“The results of our report, conducted over multiple years alongside the American Public Transportation Association, should reiterate to policymakers at all levels of government the importance of investing in modern, efficient infrastructure that facilitates growth and helps our nation keep pace in a rapidly evolving world,” NAR’s first vice president, Charlie Oppler, said on Oct. 14
A legislative priority for the Realtors in 2019 is investing in projects nationwide. As the group indicated, “Funds should be sufficient to maintain the current physical condition and level of performance of highways and transit systems while making improvements to reduce congestion and foster economic growth. Infrastructure investment should consider all transportation users and should be all-inclusive so that critical systems, such as water or ports, are also prioritized while maintaining a community’s infrastructure.”
After the Environment and Public Works Committee unveiled its five-year highway policy proposal, the League of American Bicyclists’ Caron Whitaker called it “great for biking and walking.”
“The new bill makes key improvements to funding programs while also including a new set of climate-related programs and bicycle-friendly policy. Not only did we get much of what the League asked for on safety and infrastructure, bicyclists will benefit from new programs regarding emission and congestion reductions,” she noted in July.
The highway bill, as it’s known inside the Beltway, has appealed to an eclectic transportation lobby over the past three decades due to its potential for boosting budget accounts, as well as modernizing a grid built during the Eisenhower administration. Adie Tomer, of the Metropolitan Policy Program at the Brookings Institution, acknowledged the potential before Congress for adopting new technologies.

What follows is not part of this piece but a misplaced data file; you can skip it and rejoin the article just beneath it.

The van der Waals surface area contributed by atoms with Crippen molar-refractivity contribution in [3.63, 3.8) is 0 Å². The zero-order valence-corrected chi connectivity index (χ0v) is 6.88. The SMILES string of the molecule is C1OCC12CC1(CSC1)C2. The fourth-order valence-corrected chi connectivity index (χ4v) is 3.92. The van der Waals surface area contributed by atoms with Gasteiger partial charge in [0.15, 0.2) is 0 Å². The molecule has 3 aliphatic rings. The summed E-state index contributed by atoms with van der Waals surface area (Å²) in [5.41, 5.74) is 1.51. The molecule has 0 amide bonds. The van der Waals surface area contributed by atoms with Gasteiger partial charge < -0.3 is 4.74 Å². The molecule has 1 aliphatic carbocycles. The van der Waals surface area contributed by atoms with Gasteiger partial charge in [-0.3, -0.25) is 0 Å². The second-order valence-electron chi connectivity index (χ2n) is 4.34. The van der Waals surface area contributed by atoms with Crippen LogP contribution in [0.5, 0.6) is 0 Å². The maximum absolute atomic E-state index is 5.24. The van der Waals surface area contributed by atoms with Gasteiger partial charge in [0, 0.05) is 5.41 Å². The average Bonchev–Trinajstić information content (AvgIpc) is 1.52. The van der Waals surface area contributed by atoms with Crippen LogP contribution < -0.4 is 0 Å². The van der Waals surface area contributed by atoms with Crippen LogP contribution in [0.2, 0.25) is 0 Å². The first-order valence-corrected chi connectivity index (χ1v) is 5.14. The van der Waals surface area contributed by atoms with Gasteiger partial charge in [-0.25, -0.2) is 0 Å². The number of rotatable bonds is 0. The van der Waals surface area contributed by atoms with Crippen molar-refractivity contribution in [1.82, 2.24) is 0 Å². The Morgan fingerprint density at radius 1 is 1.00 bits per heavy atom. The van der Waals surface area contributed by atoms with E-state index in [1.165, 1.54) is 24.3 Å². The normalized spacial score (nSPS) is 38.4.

“Fortunately, infrastructure is such a naturally nonpartisan issue; not bipartisan, right. It’s nonpartisan. It’s technology,” Tomer recently told Transport Topics. “We got this really unique opportunity where we’re not in kind of a business-as-usual moment.”
It is unclear when the Senate will proceed with its consideration of highway legislation. Neither McConnell nor the chairmen of the freight, transit and tax-writing committees have outlined a roadmap for the EPW-passed measure.
On the House side, Transportation and Infrastructure Committee Chairman Peter DeFazio (D-Ore.) said his timeline is next year for proceeding with modernization efforts of the Eisenhower-era Interstate Highway System. House Democrats also are proceeding with a time-consuming impeachment inquiry of President Donald Trump, which threatens to derail the legislative agenda.
Meanwhile, most transportation policymakers continue to avoid tackling the federal fuel tax, which props up a significant portion of highway programs and hasn’t increased since 1993. Several members of Congress advocate for vehicle-miles-traveled programs, infrastructure banks and public-private agreements.